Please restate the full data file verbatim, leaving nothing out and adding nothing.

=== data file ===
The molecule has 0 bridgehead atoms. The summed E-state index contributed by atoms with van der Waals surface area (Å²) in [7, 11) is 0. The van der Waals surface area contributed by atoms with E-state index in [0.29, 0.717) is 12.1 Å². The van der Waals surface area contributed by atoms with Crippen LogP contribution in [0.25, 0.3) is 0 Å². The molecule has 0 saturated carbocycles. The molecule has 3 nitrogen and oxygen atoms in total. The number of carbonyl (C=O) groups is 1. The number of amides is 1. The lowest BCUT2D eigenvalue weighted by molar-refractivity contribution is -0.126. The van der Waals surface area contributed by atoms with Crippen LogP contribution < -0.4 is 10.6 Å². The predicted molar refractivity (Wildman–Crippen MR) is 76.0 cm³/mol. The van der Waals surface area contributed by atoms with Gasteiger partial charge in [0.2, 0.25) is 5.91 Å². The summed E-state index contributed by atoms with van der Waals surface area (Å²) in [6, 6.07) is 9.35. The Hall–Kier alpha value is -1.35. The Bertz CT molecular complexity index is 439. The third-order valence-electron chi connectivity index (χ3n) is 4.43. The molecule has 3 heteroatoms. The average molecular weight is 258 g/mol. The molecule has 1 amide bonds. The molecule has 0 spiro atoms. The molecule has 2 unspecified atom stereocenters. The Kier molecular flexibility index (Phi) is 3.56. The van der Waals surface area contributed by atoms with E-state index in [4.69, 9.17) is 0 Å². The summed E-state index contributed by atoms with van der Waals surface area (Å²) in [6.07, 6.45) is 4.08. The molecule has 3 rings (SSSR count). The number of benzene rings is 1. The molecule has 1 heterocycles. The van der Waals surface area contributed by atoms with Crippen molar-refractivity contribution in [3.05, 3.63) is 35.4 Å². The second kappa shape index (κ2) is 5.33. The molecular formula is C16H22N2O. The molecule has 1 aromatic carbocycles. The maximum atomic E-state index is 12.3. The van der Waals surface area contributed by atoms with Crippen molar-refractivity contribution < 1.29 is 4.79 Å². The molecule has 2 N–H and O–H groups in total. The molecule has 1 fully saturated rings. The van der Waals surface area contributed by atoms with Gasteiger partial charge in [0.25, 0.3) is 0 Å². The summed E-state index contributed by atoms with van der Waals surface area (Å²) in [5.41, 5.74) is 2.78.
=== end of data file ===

The molecule has 0 bridgehead atoms. The summed E-state index contributed by atoms with van der Waals surface area (Å²) in [7, 11) is 0. The van der Waals surface area contributed by atoms with E-state index in [0.29, 0.717) is 12.1 Å². The van der Waals surface area contributed by atoms with Crippen LogP contribution in [0.25, 0.3) is 0 Å². The molecule has 0 saturated carbocycles. The molecule has 3 nitrogen and oxygen atoms in total. The number of carbonyl (C=O) groups is 1. The number of amides is 1. The lowest BCUT2D eigenvalue weighted by molar-refractivity contribution is -0.126. The van der Waals surface area contributed by atoms with Crippen LogP contribution < -0.4 is 10.6 Å². The predicted molar refractivity (Wildman–Crippen MR) is 76.0 cm³/mol. The van der Waals surface area contributed by atoms with Gasteiger partial charge in [0.2, 0.25) is 5.91 Å². The summed E-state index contributed by atoms with van der Waals surface area (Å²) in [6, 6.07) is 9.35. The Hall–Kier alpha value is -1.35. The Bertz CT molecular complexity index is 439. The third-order valence-electron chi connectivity index (χ3n) is 4.43. The molecule has 3 heteroatoms. The average molecular weight is 258 g/mol. The molecule has 1 amide bonds. The molecule has 0 spiro atoms. The molecule has 2 unspecified atom stereocenters. The Kier molecular flexibility index (Phi) is 3.56. The van der Waals surface area contributed by atoms with E-state index in [4.69, 9.17) is 0 Å². The summed E-state index contributed by atoms with van der Waals surface area (Å²) in [6.07, 6.45) is 4.08. The molecule has 3 rings (SSSR count). The number of benzene rings is 1. The molecule has 1 heterocycles. The van der Waals surface area contributed by atoms with Crippen molar-refractivity contribution in [3.05, 3.63) is 35.4 Å². The second kappa shape index (κ2) is 5.33. The molecular formula is C16H22N2O. The molecule has 1 aromatic carbocycles. The maximum atomic E-state index is 12.3. The van der Waals surface area contributed by atoms with Crippen molar-refractivity contribution < 1.29 is 4.79 Å². The molecule has 2 N–H and O–H groups in total. The molecule has 1 fully saturated rings. The van der Waals surface area contributed by atoms with Gasteiger partial charge in [0.25, 0.3) is 0 Å². The summed E-state index contributed by atoms with van der Waals surface area (Å²) in [5.41, 5.74) is 2.78.